Note: This is a free excerpt from my new book, Game Development with Swift. If you like this post, you’ll love the book! The book walks you through the creation of a 2D iOS game from start to publication on the App Store. So far, I’ve received nothing but great feedback from readers. Check out my new Swift SpriteKit book on Amazon
SpriteKit uses a grid of points to position nodes. In this grid, the bottom left corner of the scene is (0,0), with a positive X-axis to the right and a positive Y-axis to the top. Similarly, on the individual sprite level, (0,0) refers to the bottom left corner of the sprite, while (1,1) refers to the top right corner.
Alignment with Anchor Points
Each sprite has an anchor point property, or an origin. The anchorPoint property allows you to choose which part of the sprite aligns to the sprite’s overall position.
The default anchor point is (0.5,0.5), so new SKSpriteNodes center perfectly on their position.
To illustrate this, let us examine a blue square sprite. Our sprite is 50 pixels wide and 50 pixels tall, and its position is (300,300). Since we have not modified the anchorPoint property, its anchor point is (0.5,0.5). This means the sprite will be perfectly centered over the (300,300) position on the scene’s grid. Our sprite’s left edge begins at 275 and the right edge terminates at 325. Likewise, the bottom starts at 275 and the top ends at 325. The diagram bollow illustrates our block’s position on the grid:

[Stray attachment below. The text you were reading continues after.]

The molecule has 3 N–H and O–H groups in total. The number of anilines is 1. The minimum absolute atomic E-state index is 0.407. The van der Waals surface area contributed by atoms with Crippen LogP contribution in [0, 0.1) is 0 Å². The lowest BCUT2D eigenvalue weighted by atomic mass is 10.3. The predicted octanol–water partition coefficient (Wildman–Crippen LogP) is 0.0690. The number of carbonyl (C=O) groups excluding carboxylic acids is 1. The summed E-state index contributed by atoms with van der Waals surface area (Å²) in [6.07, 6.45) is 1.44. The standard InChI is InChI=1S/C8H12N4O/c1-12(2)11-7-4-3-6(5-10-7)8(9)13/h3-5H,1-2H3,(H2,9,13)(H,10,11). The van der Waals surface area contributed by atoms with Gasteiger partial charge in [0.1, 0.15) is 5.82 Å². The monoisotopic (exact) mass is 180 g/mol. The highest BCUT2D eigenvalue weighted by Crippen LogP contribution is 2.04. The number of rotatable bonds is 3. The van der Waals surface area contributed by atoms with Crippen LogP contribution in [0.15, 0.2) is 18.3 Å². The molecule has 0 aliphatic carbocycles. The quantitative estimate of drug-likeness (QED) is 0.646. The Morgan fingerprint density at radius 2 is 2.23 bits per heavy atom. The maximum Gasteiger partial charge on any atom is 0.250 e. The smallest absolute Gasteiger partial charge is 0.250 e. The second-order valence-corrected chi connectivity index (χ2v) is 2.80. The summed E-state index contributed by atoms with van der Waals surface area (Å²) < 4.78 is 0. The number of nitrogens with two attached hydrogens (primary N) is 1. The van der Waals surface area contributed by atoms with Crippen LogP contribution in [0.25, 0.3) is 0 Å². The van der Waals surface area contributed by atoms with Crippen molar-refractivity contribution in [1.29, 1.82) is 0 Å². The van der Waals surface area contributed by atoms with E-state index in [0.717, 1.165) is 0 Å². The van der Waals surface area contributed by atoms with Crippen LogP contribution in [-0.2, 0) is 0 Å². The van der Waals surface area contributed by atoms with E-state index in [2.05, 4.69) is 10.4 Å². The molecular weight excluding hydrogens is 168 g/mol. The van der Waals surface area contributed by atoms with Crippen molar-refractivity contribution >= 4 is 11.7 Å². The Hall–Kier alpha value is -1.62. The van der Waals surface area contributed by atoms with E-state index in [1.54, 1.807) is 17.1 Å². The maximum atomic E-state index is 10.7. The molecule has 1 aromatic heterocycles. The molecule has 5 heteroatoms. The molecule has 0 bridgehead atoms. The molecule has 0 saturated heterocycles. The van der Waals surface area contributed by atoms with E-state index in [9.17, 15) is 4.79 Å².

Why do we prefer centered sprites by default? You may think it simpler to position elements by their bottom left corner, with an anchorPoint setting of (0,0). However, the centered behavior benefits us when we scale or rotate sprites:
- When we scale a sprite with an anchorPoint of (0,0) it will only expand up the y-axis and out the x-axis. Rotation actions will swing the sprite in wide circles around its bottom left corner.
- A centered sprite, with the default anchorPoint of (0.5, 0.5), will expand or contract equally in all directions when scaled and will spin in place when rotated, which is usually the desired effect.
Still, there are some cases when you will want to change an anchor point. For instance, if you are drawing a rocket ship, you may want the ship to rotate around the front nose of its cone, rather than its center.
Note: This is a free excerpt from my new book, Game Development with Swift. If you like this, you’ll love the book! The book walks you through the creation of a 2D iOS game from start to publication on the App Store. So far, I’ve received nothing but great feedback from readers. Check out my new Swift SpriteKit book on Amazon